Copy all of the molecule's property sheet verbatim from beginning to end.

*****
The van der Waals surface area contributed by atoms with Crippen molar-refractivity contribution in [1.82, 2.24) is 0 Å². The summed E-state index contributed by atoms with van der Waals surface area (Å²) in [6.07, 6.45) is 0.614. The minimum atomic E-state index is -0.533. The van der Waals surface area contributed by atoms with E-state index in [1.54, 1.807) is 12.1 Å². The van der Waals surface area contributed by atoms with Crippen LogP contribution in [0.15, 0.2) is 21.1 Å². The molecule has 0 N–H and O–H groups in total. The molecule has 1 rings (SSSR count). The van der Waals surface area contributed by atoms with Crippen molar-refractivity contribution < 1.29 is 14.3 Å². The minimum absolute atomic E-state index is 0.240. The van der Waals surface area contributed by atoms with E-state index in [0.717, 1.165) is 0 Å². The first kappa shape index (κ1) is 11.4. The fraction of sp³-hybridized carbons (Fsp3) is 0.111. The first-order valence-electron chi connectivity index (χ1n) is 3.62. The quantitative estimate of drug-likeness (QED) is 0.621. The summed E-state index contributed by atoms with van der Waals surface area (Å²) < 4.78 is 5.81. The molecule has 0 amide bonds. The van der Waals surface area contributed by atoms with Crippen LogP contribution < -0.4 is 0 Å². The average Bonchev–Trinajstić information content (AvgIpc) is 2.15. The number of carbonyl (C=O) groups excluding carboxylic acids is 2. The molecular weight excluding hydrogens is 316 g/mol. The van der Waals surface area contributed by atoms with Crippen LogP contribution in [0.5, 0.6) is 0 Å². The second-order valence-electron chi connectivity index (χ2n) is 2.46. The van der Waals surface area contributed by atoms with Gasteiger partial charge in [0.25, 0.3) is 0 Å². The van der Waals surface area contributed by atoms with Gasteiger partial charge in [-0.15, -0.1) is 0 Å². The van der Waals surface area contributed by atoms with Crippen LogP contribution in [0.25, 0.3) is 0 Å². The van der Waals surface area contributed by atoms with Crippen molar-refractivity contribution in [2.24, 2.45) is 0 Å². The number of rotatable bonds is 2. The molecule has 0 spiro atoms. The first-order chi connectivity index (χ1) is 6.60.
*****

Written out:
The van der Waals surface area contributed by atoms with Crippen molar-refractivity contribution in [1.82, 2.24) is 0 Å². The summed E-state index contributed by atoms with van der Waals surface area (Å²) in [6.07, 6.45) is 0.614. The minimum atomic E-state index is -0.533. The van der Waals surface area contributed by atoms with E-state index in [1.54, 1.807) is 12.1 Å². The van der Waals surface area contributed by atoms with Crippen LogP contribution in [0.15, 0.2) is 21.1 Å². The molecule has 0 N–H and O–H groups in total. The molecule has 1 rings (SSSR count). The van der Waals surface area contributed by atoms with Crippen molar-refractivity contribution < 1.29 is 14.3 Å². The minimum absolute atomic E-state index is 0.240. The van der Waals surface area contributed by atoms with E-state index in [0.717, 1.165) is 0 Å². The first kappa shape index (κ1) is 11.4. The fraction of sp³-hybridized carbons (Fsp3) is 0.111. The first-order valence-electron chi connectivity index (χ1n) is 3.62. The quantitative estimate of drug-likeness (QED) is 0.621. The summed E-state index contributed by atoms with van der Waals surface area (Å²) < 4.78 is 5.81. The molecule has 0 amide bonds. The van der Waals surface area contributed by atoms with Crippen LogP contribution < -0.4 is 0 Å². The average Bonchev–Trinajstić information content (AvgIpc) is 2.15. The number of carbonyl (C=O) groups excluding carboxylic acids is 2. The molecular weight excluding hydrogens is 316 g/mol. The van der Waals surface area contributed by atoms with Crippen LogP contribution in [0.5, 0.6) is 0 Å². The second-order valence-electron chi connectivity index (χ2n) is 2.46. The van der Waals surface area contributed by atoms with Gasteiger partial charge in [0.25, 0.3) is 0 Å². The van der Waals surface area contributed by atoms with Gasteiger partial charge in [-0.15, -0.1) is 0 Å². The van der Waals surface area contributed by atoms with Crippen LogP contribution in [0.25, 0.3) is 0 Å². The van der Waals surface area contributed by atoms with Crippen molar-refractivity contribution in [2.24, 2.45) is 0 Å². The number of rotatable bonds is 2. The molecule has 0 spiro atoms. The first-order chi connectivity index (χ1) is 6.60.